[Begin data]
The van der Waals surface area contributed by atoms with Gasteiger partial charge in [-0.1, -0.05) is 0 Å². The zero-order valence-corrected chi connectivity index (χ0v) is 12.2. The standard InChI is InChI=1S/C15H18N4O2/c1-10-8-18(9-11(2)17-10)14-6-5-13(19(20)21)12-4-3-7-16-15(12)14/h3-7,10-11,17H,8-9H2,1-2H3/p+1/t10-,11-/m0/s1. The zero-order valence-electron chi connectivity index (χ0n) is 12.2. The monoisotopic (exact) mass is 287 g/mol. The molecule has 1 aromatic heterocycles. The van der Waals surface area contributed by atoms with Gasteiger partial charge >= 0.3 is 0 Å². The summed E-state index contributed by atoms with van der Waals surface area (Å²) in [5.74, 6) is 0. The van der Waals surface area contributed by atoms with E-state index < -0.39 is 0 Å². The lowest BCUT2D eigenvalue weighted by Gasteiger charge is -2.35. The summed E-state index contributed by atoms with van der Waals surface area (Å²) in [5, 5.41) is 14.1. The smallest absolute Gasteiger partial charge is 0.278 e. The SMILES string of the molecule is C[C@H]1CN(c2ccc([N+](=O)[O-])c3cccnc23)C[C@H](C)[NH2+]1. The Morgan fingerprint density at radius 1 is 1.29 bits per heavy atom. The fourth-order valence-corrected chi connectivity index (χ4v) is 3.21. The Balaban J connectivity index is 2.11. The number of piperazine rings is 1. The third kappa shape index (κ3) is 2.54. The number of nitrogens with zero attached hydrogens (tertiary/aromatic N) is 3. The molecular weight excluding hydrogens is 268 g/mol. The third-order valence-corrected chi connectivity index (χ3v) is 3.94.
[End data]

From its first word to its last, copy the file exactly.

The van der Waals surface area contributed by atoms with Gasteiger partial charge in [-0.1, -0.05) is 0 Å². The zero-order valence-corrected chi connectivity index (χ0v) is 12.2. The standard InChI is InChI=1S/C15H18N4O2/c1-10-8-18(9-11(2)17-10)14-6-5-13(19(20)21)12-4-3-7-16-15(12)14/h3-7,10-11,17H,8-9H2,1-2H3/p+1/t10-,11-/m0/s1. The zero-order valence-electron chi connectivity index (χ0n) is 12.2. The monoisotopic (exact) mass is 287 g/mol. The molecule has 1 aromatic heterocycles. The van der Waals surface area contributed by atoms with Gasteiger partial charge >= 0.3 is 0 Å². The summed E-state index contributed by atoms with van der Waals surface area (Å²) in [5.74, 6) is 0. The van der Waals surface area contributed by atoms with E-state index < -0.39 is 0 Å². The lowest BCUT2D eigenvalue weighted by Gasteiger charge is -2.35. The summed E-state index contributed by atoms with van der Waals surface area (Å²) in [5, 5.41) is 14.1. The smallest absolute Gasteiger partial charge is 0.278 e. The SMILES string of the molecule is C[C@H]1CN(c2ccc([N+](=O)[O-])c3cccnc23)C[C@H](C)[NH2+]1. The Morgan fingerprint density at radius 1 is 1.29 bits per heavy atom. The fourth-order valence-corrected chi connectivity index (χ4v) is 3.21. The Balaban J connectivity index is 2.11. The number of piperazine rings is 1. The third kappa shape index (κ3) is 2.54. The number of nitrogens with zero attached hydrogens (tertiary/aromatic N) is 3. The molecular weight excluding hydrogens is 268 g/mol. The third-order valence-corrected chi connectivity index (χ3v) is 3.94.